Wednesday 26th February at York Theatre Royal.
Based on Alex Wheatle’s novel and adapted here by Emteaz Hussain, Crongton Knights is a refreshing force, spotlighting young voices and experiences in a production which looks at everything from the classic glorification of friendships to gender politics and the dangerous situations which can so easily sneak up on unwitting youngsters these days.
The spontaneously self-styled Crongton Knights are a spunky band of youngsters on a mission. Venetia (Aimee Powell) has been wronged by her ex. What initially seems quite trivial becomes an excellent insight into the tech-related problems capable of crippling teenagers in their most sensitive and vulnerable years. A phone with all its content and connections is so often much more of a weapon now than anyone could have predicted years ago. So, to go off gallivanting into the most dangerous parts of this fictional city to reclaim the ultimate weapon in modern day teendom suddenly seems completely understandable. After all, it’s not like they can just grab a mum or a dad and go over there together, those clueless background grown ups don’t understand the struggles at play…
Faithful friend and tentative admirer Bit (Zak Douglas) is first on the case, willing to risk it all to right this wrong. He ropes in buddies who vary in their reluctance but ultimately give in because it really is all for one and one for all with this bunch and that’s one of the most endearing elements of the show as a whole.
We meet the thoroughly lovable McKay (Olisa Odele), the scrappy, constantly energised Saira (Nigar Yeva), the comically over-compensating Jonah (Khai Shaw) and by sheer determination, the straggler Bushkid (Kate Donnachie) who brings the classic winning features of the quirky ‘odd kid’ to the table. They’re joined by Simi Egbejumi-David and Dale Mathurin who play a variety of roles but mainly offer representatives of the slightly older young people in Crongton to sharply demonstrate the scary way attitudes towards reputation and property can escalate into life-threatening situations.
Powell and Odele shine brightest here, bringing characters centre stage that we can’t help but take to heart. Powell’s Venetia is a layered combination of remarkable strength and sympathetic vulnerability while Odele’s McKay is hilarious and unfailingly endearing with his moves always at the ready and his heart clinging tightly to his sleeve. Donnachie’s Bushkid and Yeva’s Saira offer starkly contrasting tales of woe and deliver their bombshells with great feeling. For comedic flair we have Shaw’s Jonah who excels in dashing expectations of the tough lad while Douglas is our heart of gold guy who gives the difficult task of playing concussion for laughs a winning run.
It all begins simply enough but as with most simple ‘missions’ undertaken by the young and the naive, things take some dangerous twists and turns. It’s generally pacy and well structured but it has to be said that the production has some rusty moments too. Highlights pivot on the superb physicality of the entire cast – the athletic, lithe movement in dance or simply getting about the stage is a source of great energy throughout. The sequence for McKay’s love affair with cooking is the perfect example of this production at its best; sharp, charismatic and rich with youthful physical charm and comedy. Simon Kenny’s set design is also great, providing a simple but very versatile set piece, on, in and through which our cast conjure various places.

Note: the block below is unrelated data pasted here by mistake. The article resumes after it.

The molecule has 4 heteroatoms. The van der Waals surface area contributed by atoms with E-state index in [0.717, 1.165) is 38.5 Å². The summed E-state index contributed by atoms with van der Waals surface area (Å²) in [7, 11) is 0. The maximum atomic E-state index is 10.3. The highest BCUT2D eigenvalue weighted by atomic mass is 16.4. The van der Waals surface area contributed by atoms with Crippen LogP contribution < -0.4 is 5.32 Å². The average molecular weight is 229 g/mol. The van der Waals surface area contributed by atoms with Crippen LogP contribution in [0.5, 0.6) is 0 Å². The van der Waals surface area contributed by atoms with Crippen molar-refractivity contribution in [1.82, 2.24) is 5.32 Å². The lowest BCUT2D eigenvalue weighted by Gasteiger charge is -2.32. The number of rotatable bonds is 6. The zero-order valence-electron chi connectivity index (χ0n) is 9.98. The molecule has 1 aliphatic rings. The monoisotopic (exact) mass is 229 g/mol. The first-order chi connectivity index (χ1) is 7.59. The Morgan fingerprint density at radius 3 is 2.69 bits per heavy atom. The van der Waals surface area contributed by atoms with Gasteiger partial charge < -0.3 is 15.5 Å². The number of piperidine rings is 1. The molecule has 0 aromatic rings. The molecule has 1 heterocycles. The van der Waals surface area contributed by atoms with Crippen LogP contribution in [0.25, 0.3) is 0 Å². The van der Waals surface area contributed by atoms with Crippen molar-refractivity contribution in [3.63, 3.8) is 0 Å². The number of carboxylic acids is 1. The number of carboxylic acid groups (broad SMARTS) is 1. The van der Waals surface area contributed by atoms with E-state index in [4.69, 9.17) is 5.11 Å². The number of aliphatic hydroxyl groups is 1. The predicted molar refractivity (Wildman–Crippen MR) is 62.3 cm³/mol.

But there are also moments which feel uncertain underfoot with either the cast seeming stronger than their material or vice versa. While it has such great heart, it gets a little too overzealously assembly-theatre in places which is a double edged sword as well as a strength. It shows that this production could do an awful lot of good in school halls but on a main stage directed at wide ranging audiences, it sometimes feels a little too heavy handed in its lessons even while it is so evidently refreshing.
Musical Director and composer Conrad Murray offers some energising musical sequences alongside the more sensitive, Dear Diary style of songs where our troubled teens can demand greater understanding. The cast showcase some fabulous musical talents too, with Powell, Odele and Donnachie being particularly strong. Too often at this particular performance though the cast were drowned out by the music, their raps disappearing inaudibly into the bass and while there are plenty of examples of excellent lyricism and some skilfully placed reprises to develop the characters and action very nicely, some of the songs feel oddly childish in their simplicity, even within the context of being sung by the young and insecure.
What really sells this show, aside from its general vibrancy of music, movement and characters, is the dynamics across the characters we meet. First and foremost they have an excellent quick-fire banter but also moral compasses of steel; their sense of social justice is a far cry from the entitlement too often blindly branding today’s young people. This is simply a heartwarming but high stakes adventure story.
Co-directed by Corey Campbell and Esther Richardson, the constant energy of the piece is truly impressive and while it feels just a tad over long, it’s generous in energy, heart and insight into the lives of today’s teens in our inner cities and beyond. Crongton Knights is certainly a welcome addition of truly fresh material on the current theatre landscape and it’s well worth being seen by the young audiences it champions through its characters.
Crongton Knights is a Pilot Theatre Production playing York Theatre Royal until February 29th 2020 and you can find tickets here.